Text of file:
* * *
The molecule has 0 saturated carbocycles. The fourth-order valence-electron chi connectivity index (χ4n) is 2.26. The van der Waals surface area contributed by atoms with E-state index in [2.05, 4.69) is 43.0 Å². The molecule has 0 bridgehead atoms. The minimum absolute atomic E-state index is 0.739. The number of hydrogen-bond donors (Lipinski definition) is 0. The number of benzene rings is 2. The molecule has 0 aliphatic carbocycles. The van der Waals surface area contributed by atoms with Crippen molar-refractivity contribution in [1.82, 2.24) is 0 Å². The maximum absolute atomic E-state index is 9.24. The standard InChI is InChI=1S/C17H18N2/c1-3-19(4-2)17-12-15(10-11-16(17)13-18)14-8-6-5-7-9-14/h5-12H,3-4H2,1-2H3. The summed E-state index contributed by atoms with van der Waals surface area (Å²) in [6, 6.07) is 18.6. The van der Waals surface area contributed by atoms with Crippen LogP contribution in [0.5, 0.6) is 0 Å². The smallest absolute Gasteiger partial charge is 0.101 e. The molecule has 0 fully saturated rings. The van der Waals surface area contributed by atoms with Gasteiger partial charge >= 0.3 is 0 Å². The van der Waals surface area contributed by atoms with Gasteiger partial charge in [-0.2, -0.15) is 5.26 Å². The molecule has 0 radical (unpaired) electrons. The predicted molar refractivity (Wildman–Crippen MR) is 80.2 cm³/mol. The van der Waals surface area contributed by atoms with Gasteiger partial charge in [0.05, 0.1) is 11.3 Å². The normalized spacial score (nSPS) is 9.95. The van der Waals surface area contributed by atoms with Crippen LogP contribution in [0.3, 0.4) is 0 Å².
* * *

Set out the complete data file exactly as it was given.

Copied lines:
The molecule has 0 saturated carbocycles. The fourth-order valence-electron chi connectivity index (χ4n) is 2.26. The van der Waals surface area contributed by atoms with E-state index in [2.05, 4.69) is 43.0 Å². The molecule has 0 bridgehead atoms. The minimum absolute atomic E-state index is 0.739. The number of hydrogen-bond donors (Lipinski definition) is 0. The number of benzene rings is 2. The molecule has 0 aliphatic carbocycles. The van der Waals surface area contributed by atoms with Crippen molar-refractivity contribution in [1.82, 2.24) is 0 Å². The maximum absolute atomic E-state index is 9.24. The standard InChI is InChI=1S/C17H18N2/c1-3-19(4-2)17-12-15(10-11-16(17)13-18)14-8-6-5-7-9-14/h5-12H,3-4H2,1-2H3. The summed E-state index contributed by atoms with van der Waals surface area (Å²) in [6, 6.07) is 18.6. The van der Waals surface area contributed by atoms with Crippen LogP contribution in [0.5, 0.6) is 0 Å². The smallest absolute Gasteiger partial charge is 0.101 e. The molecule has 0 fully saturated rings. The van der Waals surface area contributed by atoms with Gasteiger partial charge >= 0.3 is 0 Å². The van der Waals surface area contributed by atoms with Gasteiger partial charge in [-0.2, -0.15) is 5.26 Å². The molecule has 0 radical (unpaired) electrons. The predicted molar refractivity (Wildman–Crippen MR) is 80.2 cm³/mol. The van der Waals surface area contributed by atoms with Gasteiger partial charge in [0.05, 0.1) is 11.3 Å². The normalized spacial score (nSPS) is 9.95. The van der Waals surface area contributed by atoms with Crippen LogP contribution in [0.3, 0.4) is 0 Å².